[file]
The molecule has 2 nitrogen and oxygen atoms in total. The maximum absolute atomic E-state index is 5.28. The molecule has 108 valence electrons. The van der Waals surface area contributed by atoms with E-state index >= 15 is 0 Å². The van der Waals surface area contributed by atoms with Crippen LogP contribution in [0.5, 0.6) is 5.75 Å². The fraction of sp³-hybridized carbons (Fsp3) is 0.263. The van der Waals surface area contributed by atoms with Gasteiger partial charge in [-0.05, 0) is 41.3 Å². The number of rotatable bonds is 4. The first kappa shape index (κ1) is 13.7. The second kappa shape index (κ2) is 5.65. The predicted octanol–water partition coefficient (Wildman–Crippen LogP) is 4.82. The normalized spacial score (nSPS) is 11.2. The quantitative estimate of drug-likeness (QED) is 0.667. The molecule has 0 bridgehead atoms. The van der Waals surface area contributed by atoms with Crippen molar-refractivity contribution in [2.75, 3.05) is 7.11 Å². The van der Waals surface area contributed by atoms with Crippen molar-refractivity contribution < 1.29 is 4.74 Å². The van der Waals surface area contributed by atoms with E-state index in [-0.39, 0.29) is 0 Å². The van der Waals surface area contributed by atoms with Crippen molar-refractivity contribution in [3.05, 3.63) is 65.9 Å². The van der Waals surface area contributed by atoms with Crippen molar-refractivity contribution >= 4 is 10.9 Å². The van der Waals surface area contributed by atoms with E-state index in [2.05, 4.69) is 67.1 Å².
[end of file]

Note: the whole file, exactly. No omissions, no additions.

The molecule has 2 nitrogen and oxygen atoms in total. The maximum absolute atomic E-state index is 5.28. The molecule has 108 valence electrons. The van der Waals surface area contributed by atoms with E-state index >= 15 is 0 Å². The van der Waals surface area contributed by atoms with Crippen LogP contribution in [0.5, 0.6) is 5.75 Å². The fraction of sp³-hybridized carbons (Fsp3) is 0.263. The van der Waals surface area contributed by atoms with Gasteiger partial charge in [-0.05, 0) is 41.3 Å². The number of rotatable bonds is 4. The first kappa shape index (κ1) is 13.7. The second kappa shape index (κ2) is 5.65. The predicted octanol–water partition coefficient (Wildman–Crippen LogP) is 4.82. The normalized spacial score (nSPS) is 11.2. The quantitative estimate of drug-likeness (QED) is 0.667. The molecule has 0 bridgehead atoms. The van der Waals surface area contributed by atoms with Crippen molar-refractivity contribution in [2.75, 3.05) is 7.11 Å². The van der Waals surface area contributed by atoms with Crippen molar-refractivity contribution < 1.29 is 4.74 Å². The van der Waals surface area contributed by atoms with E-state index in [-0.39, 0.29) is 0 Å². The van der Waals surface area contributed by atoms with Crippen molar-refractivity contribution in [3.05, 3.63) is 65.9 Å². The van der Waals surface area contributed by atoms with Crippen molar-refractivity contribution >= 4 is 10.9 Å². The van der Waals surface area contributed by atoms with E-state index in [2.05, 4.69) is 67.1 Å².